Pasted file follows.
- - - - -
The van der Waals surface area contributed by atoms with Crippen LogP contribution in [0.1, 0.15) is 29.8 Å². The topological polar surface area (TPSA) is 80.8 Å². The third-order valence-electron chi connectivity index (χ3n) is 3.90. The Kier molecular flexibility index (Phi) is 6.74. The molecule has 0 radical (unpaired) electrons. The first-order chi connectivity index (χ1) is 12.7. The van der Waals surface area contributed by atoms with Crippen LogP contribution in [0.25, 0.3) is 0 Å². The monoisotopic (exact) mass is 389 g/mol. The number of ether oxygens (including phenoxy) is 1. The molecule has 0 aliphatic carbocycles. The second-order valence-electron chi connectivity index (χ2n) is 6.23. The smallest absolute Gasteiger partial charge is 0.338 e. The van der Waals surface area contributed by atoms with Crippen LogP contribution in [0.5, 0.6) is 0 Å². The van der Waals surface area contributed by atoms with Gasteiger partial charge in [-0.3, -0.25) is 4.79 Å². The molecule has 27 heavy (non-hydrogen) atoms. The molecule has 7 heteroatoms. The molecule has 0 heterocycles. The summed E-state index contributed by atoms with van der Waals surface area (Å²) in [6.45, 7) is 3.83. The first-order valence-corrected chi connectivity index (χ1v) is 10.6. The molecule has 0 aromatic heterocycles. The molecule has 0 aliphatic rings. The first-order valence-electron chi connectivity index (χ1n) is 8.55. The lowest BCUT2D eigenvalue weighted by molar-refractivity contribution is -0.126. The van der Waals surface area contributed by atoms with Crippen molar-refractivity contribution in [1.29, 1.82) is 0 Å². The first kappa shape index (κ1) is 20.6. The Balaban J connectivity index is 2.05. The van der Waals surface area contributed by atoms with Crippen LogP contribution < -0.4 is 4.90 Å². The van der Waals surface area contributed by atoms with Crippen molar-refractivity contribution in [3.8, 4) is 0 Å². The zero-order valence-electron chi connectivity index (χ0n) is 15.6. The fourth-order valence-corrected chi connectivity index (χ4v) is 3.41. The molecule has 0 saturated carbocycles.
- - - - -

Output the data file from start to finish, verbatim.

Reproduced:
The van der Waals surface area contributed by atoms with Crippen LogP contribution in [0.1, 0.15) is 29.8 Å². The topological polar surface area (TPSA) is 80.8 Å². The third-order valence-electron chi connectivity index (χ3n) is 3.90. The Kier molecular flexibility index (Phi) is 6.74. The molecule has 0 radical (unpaired) electrons. The first-order chi connectivity index (χ1) is 12.7. The van der Waals surface area contributed by atoms with Crippen LogP contribution in [0.25, 0.3) is 0 Å². The monoisotopic (exact) mass is 389 g/mol. The number of ether oxygens (including phenoxy) is 1. The molecule has 0 aliphatic carbocycles. The second-order valence-electron chi connectivity index (χ2n) is 6.23. The smallest absolute Gasteiger partial charge is 0.338 e. The van der Waals surface area contributed by atoms with Crippen LogP contribution in [0.5, 0.6) is 0 Å². The van der Waals surface area contributed by atoms with Gasteiger partial charge in [-0.3, -0.25) is 4.79 Å². The molecule has 27 heavy (non-hydrogen) atoms. The molecule has 7 heteroatoms. The molecule has 0 heterocycles. The summed E-state index contributed by atoms with van der Waals surface area (Å²) in [6.45, 7) is 3.83. The first-order valence-corrected chi connectivity index (χ1v) is 10.6. The molecule has 0 aromatic heterocycles. The molecule has 0 aliphatic rings. The first-order valence-electron chi connectivity index (χ1n) is 8.55. The lowest BCUT2D eigenvalue weighted by molar-refractivity contribution is -0.126. The van der Waals surface area contributed by atoms with Crippen molar-refractivity contribution in [1.29, 1.82) is 0 Å². The first kappa shape index (κ1) is 20.6. The Balaban J connectivity index is 2.05. The van der Waals surface area contributed by atoms with Crippen LogP contribution < -0.4 is 4.90 Å². The van der Waals surface area contributed by atoms with Crippen molar-refractivity contribution in [3.8, 4) is 0 Å². The zero-order valence-electron chi connectivity index (χ0n) is 15.6. The fourth-order valence-corrected chi connectivity index (χ4v) is 3.41. The molecule has 0 saturated carbocycles.